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About the book
  • Published: 2 April 2007
  • ISBN: 9780099481393
  • Imprint: Vintage
  • Format: Paperback
  • Pages: 320
  • RRP: $19.99
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Cleaver




Profound and comic, the story of London TV journalist and interviewer Harold Cleaver, who suddenly walks away from his life to hide in the mountains of the Tyrol.

Overweight and overwrought, Howard Cleaver, London's most successful journalist, abruptly abandons home, partner, mistresses and above all television, the instrument that brought him identity and power. It is the autumn of 2004 and Cleaver has recently enjoyed the celebrity attending his memorable interview with the President of the United States and suffered uncomfortable scrutiny following the publication of his elder son's novelised autobiography. He flies to Milan and heads deep into the South Tyrol, fetching up in the village of Luttach. His quest: to find a remote mountain hut, to get beyond the reach of email, and the mobile phone, and the interminable clamour of the public voice.
Weeks later, snowed in at five thousand feet, harangued by voices from the past and humiliated by his inability to understand the Tyrolese peasants he relies on for food and whisky, Cleaver discovers that there is nowhere so noisy and so dangerous as the solitary mind.

  • Pub date: 2 April 2007
  • ISBN: 9780099481393
  • Imprint: Vintage
  • Format: Paperback
  • Pages: 320
  • RRP: $19.99

About the Author

Tim Parks

Born in Manchester, Tim Parks grew up in London and studied at Cambridge and Harvard. He lives in Milan.

He is the acclaimed author of novels, non-fiction and essays, including Europa, In Extremis, A Season with Verona, Teach Us to Sit Still and Italian Ways. He has been shortlisted for the Booker Prize, won the Somerset Maugham Award, the Betty Trask Prize, the John Llewellyn Rhys Prize, the John Florio Prize and the Italo Calvino Prize.

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Praise for Cleaver

“Parks writes tragedy well and reveals Cleaver's piteous state, raw from loss and unable to mourn.....[Cleaver] is difficult to like and easy to judge, but he draws you into his world and convinces you to stay”

Katie Gould, Scotland on Sunday

“The book is written in plain, terse, highly effective prose, with Cleaver's thoughts coming at the reader pell-mell. Parks maintains a firm grip on this stream of consciousness, so that the narrative imitates the impatient, darting, obsessive quality of Cleaver's mind but never descends to incoherence”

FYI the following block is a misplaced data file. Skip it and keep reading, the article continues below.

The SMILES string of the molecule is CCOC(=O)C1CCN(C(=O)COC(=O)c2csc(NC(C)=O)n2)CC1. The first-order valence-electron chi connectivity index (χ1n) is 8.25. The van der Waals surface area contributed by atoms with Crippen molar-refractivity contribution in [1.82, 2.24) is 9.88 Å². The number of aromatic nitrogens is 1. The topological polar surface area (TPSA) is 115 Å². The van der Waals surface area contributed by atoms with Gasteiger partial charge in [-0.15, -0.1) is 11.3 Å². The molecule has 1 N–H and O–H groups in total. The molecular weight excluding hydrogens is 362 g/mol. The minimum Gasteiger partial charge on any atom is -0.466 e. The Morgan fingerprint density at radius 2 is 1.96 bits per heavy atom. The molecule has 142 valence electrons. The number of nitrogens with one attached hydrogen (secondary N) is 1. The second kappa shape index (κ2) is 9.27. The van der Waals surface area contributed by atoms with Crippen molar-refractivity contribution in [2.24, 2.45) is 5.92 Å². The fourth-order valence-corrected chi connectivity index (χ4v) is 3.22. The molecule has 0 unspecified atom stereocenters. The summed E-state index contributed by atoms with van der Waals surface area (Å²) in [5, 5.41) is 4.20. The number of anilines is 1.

Peter Parker, Sunday Times

“One can only admire the intelligence and skill with which Parks interleaves the disparate worlds of Chelsea and Sudtirol...I have now read Cleaver three times, and each has let me with greater respect for Park's abilities”

James Hamilton-Paterson, Guardian

“Cleaver ranks with the finest of Parks's club-class malcontents. An ogre with charisma he compels as much as he repels.... this novel should be required reading for all who preach from a media pulpit. It shows the hunter hunted, the exposer exposed. And it inspires - as only fiction could - sympathy for the old devil”

Boyd Tonkin, Independent

“A highly stimulating novel...As a critic, Cleaver would approve of his creator”

Oscar Turner, Observer

“Tim Parks is one of Britain's most underrated authors...His latest book, Cleaver, is a dense, intriguing novel, prickly and strange...The novel's portrait of a disintegrating mind is skilful, a fine anatomy of a psyche that flickers between ordinary neuroses and megalomania, and it offers a pungent critique of the middle-class media and their obsessions. Alongside this ruthless acuity, there is as well a certain human warmth”

Henry Hitchings, Financial Times

“Yet again, Parks has anatomised the complexities of the heart with a skill which few of his contemporaries can match”

David Robson, Daily Telegraph

“There is a pleasing substance to Cleaver's character and a heft to his vigorous mental energy that match his fleshy frame. What sounds like a deathly-dull premise - ageing bloke sits in silence in threadbare bolt-hole in the mountains - results in a scintillating and subtly nuanced narrative. The secret of its success? Masterful prose, just free-form enough to imitate the whirligig of thought. Parks deserves to take a bow.”

Alastair Sooke, New Statesman


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